Enameled art bars and rounds start with the production run of the bar or round. Some mints produce a pre-determined limited mintage of the enameled run to increase the rarity and the value. Other mints, like SilverTowne will produce an unlimited non-enameled production run and unlimited enameled production run. The total mintage from each run is usually unknown and can run over multiple years.
The first enameled bars and rounds produced were hand painted the same as are today’s enameled bars and rounds. The difference from the early bars to the modern bars is the modern bars have a protective coating applied after the enameling process to protect the enamel from chipping or rubbing off. This tough coating also prevents the bar from toning. The coating is only applied to the front of the bar or round.
The early enameled art bars and art rounds are very collectible, desirable, and command a premium over the production run, adding to the value of the piece are factors such as a serial number, a canceled addition, the overall condition of the enamel and the actual mintage. Another factor to take into consideration is the pre-1980 bars and rounds were melted for spot price when silver went from a few dollars to over $50.00 in 1980. It is unknown how many of these bars or rounds survived the great melt of 1980. When these bars come to market they are usually purchased at the asking price and don’t last long.
In today’s market the enamel version of bars and rounds are in great demand. Mints such as CMG produced the enameled version in limited quality with attributes such as a serial numbers, low mintage, and glow in the dark paint, which make the version very desirable to the collector and investor alike. The production run is usually sold out before they get to market with pre-orders sales.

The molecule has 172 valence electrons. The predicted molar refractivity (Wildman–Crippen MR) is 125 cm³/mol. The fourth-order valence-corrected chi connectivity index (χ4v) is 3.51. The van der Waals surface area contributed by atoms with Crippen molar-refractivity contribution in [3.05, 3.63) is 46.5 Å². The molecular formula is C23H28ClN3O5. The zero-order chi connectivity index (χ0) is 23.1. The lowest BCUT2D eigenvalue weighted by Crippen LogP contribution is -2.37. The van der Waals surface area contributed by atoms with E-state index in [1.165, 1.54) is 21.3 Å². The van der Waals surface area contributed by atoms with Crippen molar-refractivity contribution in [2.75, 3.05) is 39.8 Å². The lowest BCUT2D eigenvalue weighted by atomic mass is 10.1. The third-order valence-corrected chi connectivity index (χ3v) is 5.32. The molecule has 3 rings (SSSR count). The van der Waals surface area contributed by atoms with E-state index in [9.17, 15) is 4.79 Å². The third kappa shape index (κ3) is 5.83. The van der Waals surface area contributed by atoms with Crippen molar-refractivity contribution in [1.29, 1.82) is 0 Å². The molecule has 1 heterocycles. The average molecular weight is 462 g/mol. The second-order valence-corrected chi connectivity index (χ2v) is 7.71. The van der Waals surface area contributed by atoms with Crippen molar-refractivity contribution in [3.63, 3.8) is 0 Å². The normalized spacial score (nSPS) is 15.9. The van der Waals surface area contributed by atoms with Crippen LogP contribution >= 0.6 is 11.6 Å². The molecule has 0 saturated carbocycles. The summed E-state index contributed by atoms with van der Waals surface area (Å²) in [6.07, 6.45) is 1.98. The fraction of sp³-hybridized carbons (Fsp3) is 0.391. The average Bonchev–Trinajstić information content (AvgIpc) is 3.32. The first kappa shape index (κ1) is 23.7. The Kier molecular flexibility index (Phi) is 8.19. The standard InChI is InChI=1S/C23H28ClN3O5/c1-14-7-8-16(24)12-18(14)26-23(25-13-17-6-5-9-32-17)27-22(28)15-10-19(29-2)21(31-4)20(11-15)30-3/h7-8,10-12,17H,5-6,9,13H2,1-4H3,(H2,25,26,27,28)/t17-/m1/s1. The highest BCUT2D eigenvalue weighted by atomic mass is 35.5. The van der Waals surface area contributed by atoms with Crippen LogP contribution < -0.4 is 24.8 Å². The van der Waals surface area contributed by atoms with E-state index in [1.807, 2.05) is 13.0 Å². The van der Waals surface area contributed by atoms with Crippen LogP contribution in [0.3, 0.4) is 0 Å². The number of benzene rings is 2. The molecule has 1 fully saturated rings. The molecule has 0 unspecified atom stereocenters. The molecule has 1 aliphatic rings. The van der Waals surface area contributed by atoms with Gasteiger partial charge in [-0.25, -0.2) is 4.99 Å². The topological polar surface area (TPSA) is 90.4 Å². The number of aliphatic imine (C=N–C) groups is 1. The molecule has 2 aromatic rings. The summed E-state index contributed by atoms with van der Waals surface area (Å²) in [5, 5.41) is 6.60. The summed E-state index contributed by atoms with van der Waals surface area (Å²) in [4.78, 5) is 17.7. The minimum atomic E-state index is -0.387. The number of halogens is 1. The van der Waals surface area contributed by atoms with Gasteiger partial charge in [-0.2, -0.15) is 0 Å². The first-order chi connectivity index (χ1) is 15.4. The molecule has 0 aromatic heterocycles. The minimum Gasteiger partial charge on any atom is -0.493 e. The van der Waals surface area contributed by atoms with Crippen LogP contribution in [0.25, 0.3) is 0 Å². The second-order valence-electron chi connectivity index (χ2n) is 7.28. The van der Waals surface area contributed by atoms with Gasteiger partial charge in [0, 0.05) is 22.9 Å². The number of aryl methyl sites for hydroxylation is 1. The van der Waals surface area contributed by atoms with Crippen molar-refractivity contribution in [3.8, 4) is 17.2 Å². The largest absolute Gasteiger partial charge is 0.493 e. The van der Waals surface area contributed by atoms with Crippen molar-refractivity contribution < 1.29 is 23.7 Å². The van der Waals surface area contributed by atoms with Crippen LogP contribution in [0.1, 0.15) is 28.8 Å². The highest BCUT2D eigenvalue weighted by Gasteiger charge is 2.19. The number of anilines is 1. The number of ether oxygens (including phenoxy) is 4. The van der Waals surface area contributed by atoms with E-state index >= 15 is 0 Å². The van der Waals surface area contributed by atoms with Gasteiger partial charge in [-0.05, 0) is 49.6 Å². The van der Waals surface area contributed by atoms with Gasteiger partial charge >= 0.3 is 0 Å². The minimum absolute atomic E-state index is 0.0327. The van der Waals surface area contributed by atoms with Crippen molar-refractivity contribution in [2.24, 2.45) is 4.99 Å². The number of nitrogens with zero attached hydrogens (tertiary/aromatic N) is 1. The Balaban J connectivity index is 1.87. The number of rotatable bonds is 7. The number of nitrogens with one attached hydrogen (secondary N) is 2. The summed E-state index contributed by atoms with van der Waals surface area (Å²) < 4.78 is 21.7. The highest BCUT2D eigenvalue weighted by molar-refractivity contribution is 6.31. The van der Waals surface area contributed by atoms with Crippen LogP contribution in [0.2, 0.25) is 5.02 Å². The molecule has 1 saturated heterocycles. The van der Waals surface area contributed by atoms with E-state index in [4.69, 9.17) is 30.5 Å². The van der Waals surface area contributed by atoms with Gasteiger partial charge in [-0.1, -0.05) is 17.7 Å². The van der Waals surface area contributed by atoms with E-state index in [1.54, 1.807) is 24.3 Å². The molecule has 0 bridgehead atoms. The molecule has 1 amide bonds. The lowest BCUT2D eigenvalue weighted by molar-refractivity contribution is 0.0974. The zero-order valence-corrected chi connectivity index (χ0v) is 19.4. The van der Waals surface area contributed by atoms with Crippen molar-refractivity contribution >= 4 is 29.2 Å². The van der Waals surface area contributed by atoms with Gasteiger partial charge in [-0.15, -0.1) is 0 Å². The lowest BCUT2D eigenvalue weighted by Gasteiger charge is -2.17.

Producing the enameled version of the bars and rounds starts after the production run. The bar or round is sent to an artist to be painted according to the colors provided the artist by the mint. After the enamel process is complete the protective coating is applied and the bar or round is ready for sale.
Another attraction to the collector or investor in enameled bars and rounds is to purchase the enameled version and the non-enameled version of the bar or round with the same serial number producing a set. Mints will produce two bars with the same serial number for this purpose. The set may not be limited to these two versions, you may be able to get a canceled version or gold plated version with the same serial number. Research will prove key to complete a set with the same serial numbers.
Enameled bars and rounds command a higher premium over the non-enameled version. For the collector or investor the enameled version continues to command a higher return and is more desirable than the non-enameled version, making the bar or round the better choice.